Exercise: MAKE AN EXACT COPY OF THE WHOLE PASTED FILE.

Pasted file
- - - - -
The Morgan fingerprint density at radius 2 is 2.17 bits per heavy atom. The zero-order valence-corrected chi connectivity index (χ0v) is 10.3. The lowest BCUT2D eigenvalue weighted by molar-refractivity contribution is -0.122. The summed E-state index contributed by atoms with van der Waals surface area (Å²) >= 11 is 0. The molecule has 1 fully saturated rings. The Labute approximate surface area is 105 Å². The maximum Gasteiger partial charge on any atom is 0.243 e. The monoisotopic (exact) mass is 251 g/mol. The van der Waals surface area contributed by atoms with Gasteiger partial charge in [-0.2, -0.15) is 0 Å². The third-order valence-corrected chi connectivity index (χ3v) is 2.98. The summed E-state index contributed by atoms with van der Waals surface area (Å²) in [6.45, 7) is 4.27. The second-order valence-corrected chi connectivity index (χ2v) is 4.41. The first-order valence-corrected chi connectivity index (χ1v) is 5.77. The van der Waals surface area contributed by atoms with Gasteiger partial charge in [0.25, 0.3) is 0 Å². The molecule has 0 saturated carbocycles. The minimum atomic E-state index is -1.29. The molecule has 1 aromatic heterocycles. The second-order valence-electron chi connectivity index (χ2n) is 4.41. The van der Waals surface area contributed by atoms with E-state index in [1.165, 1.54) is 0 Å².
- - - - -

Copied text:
The Morgan fingerprint density at radius 2 is 2.17 bits per heavy atom. The zero-order valence-corrected chi connectivity index (χ0v) is 10.3. The lowest BCUT2D eigenvalue weighted by molar-refractivity contribution is -0.122. The summed E-state index contributed by atoms with van der Waals surface area (Å²) >= 11 is 0. The molecule has 1 fully saturated rings. The Labute approximate surface area is 105 Å². The maximum Gasteiger partial charge on any atom is 0.243 e. The monoisotopic (exact) mass is 251 g/mol. The van der Waals surface area contributed by atoms with Gasteiger partial charge in [-0.2, -0.15) is 0 Å². The third-order valence-corrected chi connectivity index (χ3v) is 2.98. The summed E-state index contributed by atoms with van der Waals surface area (Å²) in [6.45, 7) is 4.27. The second-order valence-corrected chi connectivity index (χ2v) is 4.41. The first-order valence-corrected chi connectivity index (χ1v) is 5.77. The van der Waals surface area contributed by atoms with Gasteiger partial charge in [0.25, 0.3) is 0 Å². The molecule has 0 saturated carbocycles. The minimum atomic E-state index is -1.29. The molecule has 1 aromatic heterocycles. The second-order valence-electron chi connectivity index (χ2n) is 4.41. The van der Waals surface area contributed by atoms with E-state index in [1.165, 1.54) is 0 Å².